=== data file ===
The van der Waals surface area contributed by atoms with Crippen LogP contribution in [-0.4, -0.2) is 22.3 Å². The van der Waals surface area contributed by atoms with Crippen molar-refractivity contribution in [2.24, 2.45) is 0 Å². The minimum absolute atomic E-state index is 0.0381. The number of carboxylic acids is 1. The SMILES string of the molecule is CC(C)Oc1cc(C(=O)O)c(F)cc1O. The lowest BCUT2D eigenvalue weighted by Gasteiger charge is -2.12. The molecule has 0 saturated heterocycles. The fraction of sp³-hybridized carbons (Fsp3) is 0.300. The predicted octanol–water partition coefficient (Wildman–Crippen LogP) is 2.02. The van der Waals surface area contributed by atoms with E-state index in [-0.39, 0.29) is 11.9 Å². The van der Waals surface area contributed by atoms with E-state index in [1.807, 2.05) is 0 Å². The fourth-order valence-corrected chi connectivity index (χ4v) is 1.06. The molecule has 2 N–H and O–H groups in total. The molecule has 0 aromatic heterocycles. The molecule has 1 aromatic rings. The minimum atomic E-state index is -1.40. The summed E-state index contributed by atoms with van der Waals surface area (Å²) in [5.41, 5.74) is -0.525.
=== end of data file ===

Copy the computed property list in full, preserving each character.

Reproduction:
The van der Waals surface area contributed by atoms with Crippen LogP contribution in [-0.4, -0.2) is 22.3 Å². The van der Waals surface area contributed by atoms with Crippen molar-refractivity contribution in [2.24, 2.45) is 0 Å². The minimum absolute atomic E-state index is 0.0381. The number of carboxylic acids is 1. The SMILES string of the molecule is CC(C)Oc1cc(C(=O)O)c(F)cc1O. The lowest BCUT2D eigenvalue weighted by Gasteiger charge is -2.12. The molecule has 0 saturated heterocycles. The fraction of sp³-hybridized carbons (Fsp3) is 0.300. The predicted octanol–water partition coefficient (Wildman–Crippen LogP) is 2.02. The van der Waals surface area contributed by atoms with E-state index in [-0.39, 0.29) is 11.9 Å². The van der Waals surface area contributed by atoms with E-state index in [1.807, 2.05) is 0 Å². The fourth-order valence-corrected chi connectivity index (χ4v) is 1.06. The molecule has 2 N–H and O–H groups in total. The molecule has 0 aromatic heterocycles. The molecule has 1 aromatic rings. The minimum atomic E-state index is -1.40. The summed E-state index contributed by atoms with van der Waals surface area (Å²) in [5.41, 5.74) is -0.525.